So much of what I write about in my blog is based upon first hand observations and in this case experienced moments. I like to think of myself as above the fray when it comes to resentment because we all know it is bad for you; not how God wants us to live and just plain a waste of time. I have no idea where the expression comes from but I heard that resentment is "the poison I drink in the hopes you die." Man, if that is not backwards I do not know what is.
But here I find myself at a time struggling with resentment. I mean after all, why should I give up the right to be mad? I have been treated unfairly and in my way of thinking, this demands justice. I need to tell others of this grievous injury so they can avoid my fate. I need to pull others to my side and gather around me a lynch mob of support. I need to pray imprecatory Psalms upon those people who hurt me and in a nice churchy way, say this: "Their throat is an open grave; with their tongues they tell lies. (10) Declare them guilty, O God! Let their intrigues be their downfall. Banish them for their many sins, for they have rebelled against you. Yes, yes, yes Banish them Lord. I think I could really get to like this concept of banishment.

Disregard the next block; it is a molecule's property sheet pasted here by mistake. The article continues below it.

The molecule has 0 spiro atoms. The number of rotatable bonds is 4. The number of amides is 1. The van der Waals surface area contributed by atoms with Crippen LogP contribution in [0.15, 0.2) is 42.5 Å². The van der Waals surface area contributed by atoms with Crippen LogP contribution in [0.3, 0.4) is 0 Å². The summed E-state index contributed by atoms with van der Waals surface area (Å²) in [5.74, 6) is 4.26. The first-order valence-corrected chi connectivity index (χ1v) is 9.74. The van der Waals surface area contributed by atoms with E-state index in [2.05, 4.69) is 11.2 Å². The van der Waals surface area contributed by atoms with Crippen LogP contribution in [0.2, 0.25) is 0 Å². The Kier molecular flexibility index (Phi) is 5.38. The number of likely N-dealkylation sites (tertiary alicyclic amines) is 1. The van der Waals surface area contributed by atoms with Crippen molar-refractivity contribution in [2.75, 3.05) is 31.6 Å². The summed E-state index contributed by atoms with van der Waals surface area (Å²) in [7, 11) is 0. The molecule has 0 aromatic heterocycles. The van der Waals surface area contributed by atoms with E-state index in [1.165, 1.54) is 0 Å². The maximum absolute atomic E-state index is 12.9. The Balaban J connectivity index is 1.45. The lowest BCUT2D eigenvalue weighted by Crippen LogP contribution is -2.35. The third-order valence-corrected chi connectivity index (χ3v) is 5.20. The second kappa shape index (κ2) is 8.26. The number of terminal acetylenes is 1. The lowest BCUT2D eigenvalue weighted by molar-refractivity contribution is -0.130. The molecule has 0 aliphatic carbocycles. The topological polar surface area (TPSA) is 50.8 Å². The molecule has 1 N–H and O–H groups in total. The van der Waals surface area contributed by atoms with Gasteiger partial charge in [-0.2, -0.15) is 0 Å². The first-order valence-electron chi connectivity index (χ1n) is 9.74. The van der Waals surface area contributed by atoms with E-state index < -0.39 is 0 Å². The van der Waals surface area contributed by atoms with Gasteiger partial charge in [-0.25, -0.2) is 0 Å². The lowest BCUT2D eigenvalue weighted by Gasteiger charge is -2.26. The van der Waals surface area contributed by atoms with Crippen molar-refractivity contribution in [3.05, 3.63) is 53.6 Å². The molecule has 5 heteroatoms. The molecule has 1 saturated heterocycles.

The problem is the one who is banished is me. Banishment means to exile, and resentment does nothing more than isolate us. It pulls us in to this internal place of condemnation where we stew over the perceived injustices. And there we sit isolated from hope, isolated from others, and isolated from healing that only God can provide.
Might be time to "bury the hatchet" as they say. Resentment says to bury the hatchet right in the heart of the offender. But the original intent of the expression is a peace treaty. The treaty is with me, and the peace gained is within. Peace sounds much better than banishment.